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Wearing Clothing in Exceptionally Hot Weather?

  1. Jul 12, 2007 #1

    Simfish

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    As we all know, core body temperature is around 98.6 degrees Farenheit. It is more comfortable for one to wear less clothing when the temperatures are in the 80s and 90s (since this allows core body heat to more easily disperse outside). But what if the temperatures are in the upper 90s and 100s? (wherein your body heat is not necessarily going to disperse outside?) Then will wearing clothing do no extra harm? (and possibly help - in that high temperatures usually also come with high levels of UV radiation)
     
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  3. Jul 12, 2007 #2
    I would say this is not the case, since your body is constantly generating more heat. If you place yourself inside somewhat insulating clothing and transfer heat from your body to this system, it will gradually get hotter and hotter. It would be better to not let this heat accumulate, so wear a tshirt. :tongue:
     
  4. Jul 12, 2007 #3

    Ivan Seeking

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    You also have to factor in sweat evaporation, humidity, air movement, and the clothing of choice, and I don't think there is any simple answer.

    There is definitely a point where clothing is a benefit. In the obvious limit, you want a fire suit if you plan to walk around a volcano or into a fire.

    A buddy once rode up to our place on a motorcycle; starting from S. California while following the I-5 north, which takes you right through the desert. It was well over 100 degrees when he got the wise idea to open up the bike [while in the middle of nowhere]. He said that at about 120 mph or so, the heat was suddenly overwhelming and he nearly passed out before he managed to slow down. In this situation he clearly would be better off with heavier clothing. He was wearing something like jeans, a T-shirt, and a helmet.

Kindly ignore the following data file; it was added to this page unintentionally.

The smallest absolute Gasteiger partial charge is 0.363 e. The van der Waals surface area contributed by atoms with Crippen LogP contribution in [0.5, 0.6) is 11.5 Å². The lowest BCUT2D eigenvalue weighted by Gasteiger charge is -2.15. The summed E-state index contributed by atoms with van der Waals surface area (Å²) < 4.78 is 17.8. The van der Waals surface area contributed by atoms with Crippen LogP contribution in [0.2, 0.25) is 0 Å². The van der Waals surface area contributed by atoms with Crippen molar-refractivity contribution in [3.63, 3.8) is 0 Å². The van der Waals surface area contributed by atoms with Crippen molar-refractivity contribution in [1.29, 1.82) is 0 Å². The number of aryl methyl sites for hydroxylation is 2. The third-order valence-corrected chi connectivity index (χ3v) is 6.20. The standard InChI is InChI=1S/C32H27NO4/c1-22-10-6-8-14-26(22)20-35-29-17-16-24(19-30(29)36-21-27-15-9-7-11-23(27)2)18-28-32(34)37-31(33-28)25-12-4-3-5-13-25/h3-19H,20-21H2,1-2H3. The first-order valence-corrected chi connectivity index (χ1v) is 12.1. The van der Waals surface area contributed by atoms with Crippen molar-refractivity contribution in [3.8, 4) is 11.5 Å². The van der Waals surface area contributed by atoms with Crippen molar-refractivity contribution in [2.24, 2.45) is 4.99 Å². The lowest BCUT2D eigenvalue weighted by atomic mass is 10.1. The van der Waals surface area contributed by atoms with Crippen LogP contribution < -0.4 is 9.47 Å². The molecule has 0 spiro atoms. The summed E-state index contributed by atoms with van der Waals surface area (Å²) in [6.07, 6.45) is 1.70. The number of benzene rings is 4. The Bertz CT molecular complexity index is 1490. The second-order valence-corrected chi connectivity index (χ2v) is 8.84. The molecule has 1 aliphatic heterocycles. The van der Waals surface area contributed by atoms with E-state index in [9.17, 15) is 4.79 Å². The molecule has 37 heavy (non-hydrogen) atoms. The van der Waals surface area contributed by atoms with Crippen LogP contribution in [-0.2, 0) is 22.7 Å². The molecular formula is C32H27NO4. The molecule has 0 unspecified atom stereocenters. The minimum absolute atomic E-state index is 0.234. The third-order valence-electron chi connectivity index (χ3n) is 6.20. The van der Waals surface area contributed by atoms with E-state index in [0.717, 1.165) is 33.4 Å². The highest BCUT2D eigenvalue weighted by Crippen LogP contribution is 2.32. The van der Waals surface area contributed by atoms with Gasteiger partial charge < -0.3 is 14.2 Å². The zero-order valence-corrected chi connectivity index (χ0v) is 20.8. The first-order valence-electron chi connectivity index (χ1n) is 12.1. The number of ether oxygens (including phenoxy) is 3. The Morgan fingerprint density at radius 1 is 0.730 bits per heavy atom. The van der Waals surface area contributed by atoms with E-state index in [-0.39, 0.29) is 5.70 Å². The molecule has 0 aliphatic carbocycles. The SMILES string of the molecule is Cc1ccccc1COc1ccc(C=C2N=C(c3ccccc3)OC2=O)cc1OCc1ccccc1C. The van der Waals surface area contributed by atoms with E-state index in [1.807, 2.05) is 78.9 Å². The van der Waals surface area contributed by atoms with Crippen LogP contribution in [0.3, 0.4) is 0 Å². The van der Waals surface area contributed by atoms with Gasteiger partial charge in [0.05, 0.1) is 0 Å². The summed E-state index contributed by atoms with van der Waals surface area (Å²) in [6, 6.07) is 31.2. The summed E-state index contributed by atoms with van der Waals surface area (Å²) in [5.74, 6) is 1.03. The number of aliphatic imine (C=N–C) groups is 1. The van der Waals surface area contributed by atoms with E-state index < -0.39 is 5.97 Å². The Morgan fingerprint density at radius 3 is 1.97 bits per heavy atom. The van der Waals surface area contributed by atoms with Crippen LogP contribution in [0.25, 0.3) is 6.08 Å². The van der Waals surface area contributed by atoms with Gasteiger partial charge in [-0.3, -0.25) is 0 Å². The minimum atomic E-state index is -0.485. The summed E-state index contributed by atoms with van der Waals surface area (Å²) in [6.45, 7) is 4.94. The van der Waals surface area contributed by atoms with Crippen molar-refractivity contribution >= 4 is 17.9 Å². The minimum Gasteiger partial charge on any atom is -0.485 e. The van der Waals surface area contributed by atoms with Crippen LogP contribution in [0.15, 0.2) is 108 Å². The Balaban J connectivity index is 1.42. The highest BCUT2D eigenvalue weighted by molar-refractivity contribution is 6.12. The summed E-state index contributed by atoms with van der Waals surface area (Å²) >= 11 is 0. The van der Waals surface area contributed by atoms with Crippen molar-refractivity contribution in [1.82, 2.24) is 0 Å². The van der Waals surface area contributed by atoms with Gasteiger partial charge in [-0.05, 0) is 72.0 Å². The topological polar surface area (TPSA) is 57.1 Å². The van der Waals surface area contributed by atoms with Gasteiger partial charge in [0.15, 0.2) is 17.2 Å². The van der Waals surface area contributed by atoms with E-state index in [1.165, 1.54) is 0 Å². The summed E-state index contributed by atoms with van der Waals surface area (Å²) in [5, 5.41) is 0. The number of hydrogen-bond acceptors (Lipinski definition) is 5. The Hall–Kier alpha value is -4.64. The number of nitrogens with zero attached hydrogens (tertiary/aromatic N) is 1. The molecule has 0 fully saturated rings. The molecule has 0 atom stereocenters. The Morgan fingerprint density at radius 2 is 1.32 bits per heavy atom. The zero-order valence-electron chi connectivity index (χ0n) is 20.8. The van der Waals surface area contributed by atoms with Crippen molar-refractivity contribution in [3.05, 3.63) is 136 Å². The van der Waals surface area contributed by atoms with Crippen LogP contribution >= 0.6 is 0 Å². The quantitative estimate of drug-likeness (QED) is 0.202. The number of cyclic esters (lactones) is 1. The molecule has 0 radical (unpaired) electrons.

Last edited: Jul 12, 2007
  5. Jul 13, 2007 #4

    wolram

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    My dad often relates the story of how a soldier would be open to court martial if he was caught not wearing a shirt in the desert, i forget the fine points but, it was thought that not wearing a shirt would cause heat stroke,
    and as there was a rule about self inflicted injury, so not wearing a shirt = self inflicted injury.
     
  6. Jul 13, 2007 #5
    I have some desert robes, from trips taken many years ago. Light weight cotton, and very comfortable. They allow air to flow, while shading your body from the sun.
     
  7. Jul 13, 2007 #6

    DaveC426913

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    Actually, this is the of the most widely misquoted values in human history.

    The seminal study that set the standard for body temperature was in Celsius, and it was 36.6C. But because of normal variation in body temp. it was typically rounded to 37C - which when converted to Fahrenheit is the expected 98.6F.

    The more accurate average body temp is 97.88F.

    Surprise!
     
    Last edited: Jul 13, 2007
  8. Jul 18, 2008 #7
    just drove past a farm on a hot day where
    all the strawberry pickers were totally covered,
    some in what seemed like thick sweatshirts.
    of course they have other concerns like
    mosquitos. but i think from their experience
    it seemed like wearing more clothes was not
    a negative thing
     
  9. Jul 18, 2008 #8

    BobG